Fast Facts

Gary Pattillo


Scholarly digital media

“Scholars Increasingly Embrace Some, but Not All, Digital Media.” That is the headline from a recent article in The Chronicle of Higher Education reporting on the Ithaka Faculty Survey 2009. While electronic journals are very popular with scholars across all disciplines, e-books have proven to be not so popular. Though electronic media are increasingly popular, most respondents still want print editions of the media to exist somewhere. “Sixty percent of humanists and more than eighty percent of scientists said they would be fine with having their libraries provide only electronic copies of the latest issues of journals.”

Jennifer Howard, “Scholars Increasingly Embrace Some, but Not All, Digital Media,” The Chronicle of Higher Education, chronicle.com/article/Scholars-Increasingly-Embrace/64982/ (retrieved April 7, 2010).

Google government requests

The Google Corporation receives requests from government agencies around the world to remove content from its services, or to provide information about users of its services and products. In an effort to make these requests more transparent and available to the public, Google has created Google Government Requests, a Web site that maps and provides limited details about the requests. The site also includes aggregate statistics on court orders for the removal of content, which often originate from private-party disputes. At this time, the data are not comprehensive, but Google claims to be working toward providing more information about several types of requests it receives.

“Government requests directed to Google and YouTube,” www.google.com/governmentrequests (retrieved May 1, 2010).

Information privacy attitudes

“Young-adult Americans have an aspiration for increased privacy even while they participate in an online reality that is optimized to increase their revelation of personal data.” That is one finding of a recent survey from the University of California-Berkeley. Large numbers of young adults agree with older Americans on issues of information privacy; the groups are more alike on most issues than they are different. They differ significantly, however, in their knowledge of privacy law and issues. Young adults are more likely to believe that the law protects them both online and off, even in cases where it does not protect them.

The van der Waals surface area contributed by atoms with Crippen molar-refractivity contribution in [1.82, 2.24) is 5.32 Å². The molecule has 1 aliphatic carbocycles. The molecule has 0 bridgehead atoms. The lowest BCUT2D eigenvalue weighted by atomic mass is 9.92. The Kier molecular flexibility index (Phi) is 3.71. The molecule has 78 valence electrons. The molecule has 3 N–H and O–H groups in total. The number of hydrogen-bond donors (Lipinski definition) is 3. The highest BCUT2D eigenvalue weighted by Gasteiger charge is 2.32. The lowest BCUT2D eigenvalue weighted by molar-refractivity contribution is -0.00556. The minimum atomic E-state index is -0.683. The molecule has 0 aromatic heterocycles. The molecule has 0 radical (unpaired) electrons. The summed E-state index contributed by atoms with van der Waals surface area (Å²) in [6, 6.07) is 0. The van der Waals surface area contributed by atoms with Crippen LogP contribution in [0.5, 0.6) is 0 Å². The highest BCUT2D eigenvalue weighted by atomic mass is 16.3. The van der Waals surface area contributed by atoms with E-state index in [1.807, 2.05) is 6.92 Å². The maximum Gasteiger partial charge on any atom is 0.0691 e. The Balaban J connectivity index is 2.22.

Chris Jay Hoofnagle, Jennifer King, Su Li, and Joseph Turow, “How Different are Young Adults from Older Adults When it Comes to Information Privacy Attitudes and Policies?” (April 14, 2010). Available at SSRN: ssrn.com/abstract=1589864.

Text-to-speech translation

Google Translate provides the ability to hear translations spoken out loud by clicking a speaker icon beside some translations. The feature provides support for French, Spanish, Italian, German, Hindi, and Haitian Creole. With the recent addition of the eSpeak speech synthesizer, Google Translate now provides serviceable—if not perfect—speech for Greek, Hungarian, Icelandic, Indonesian, Latvian, Macedonian, Norwegian, Polish, Portuguese, Romanian, Russian, and more than one dozen other languages.

Google Translate, translate.google.com/ (retrieved May 11, 2010).

Copyright © American Library Association, 2010

Article Views (Last 12 Months)

No data available

Contact ACRL for article usage statistics from 2010-April 2017.

Article Views (By Year/Month)

2020
January: 3
February: 1
March: 0
April: 2
May: 2
June: 0
2019
January: 4
February: 8
March: 4
April: 1
May: 4
June: 7
July: 2
August: 8
September: 2
October: 3
November: 1
December: 2
2018
January: 2
February: 3
March: 4
April: 3
May: 2
June: 7
July: 0
August: 3
September: 3
October: 0
November: 6
December: 4
2017
April: 0
May: 2
June: 6
July: 3
August: 7
September: 4
October: 2
November: 3
December: 2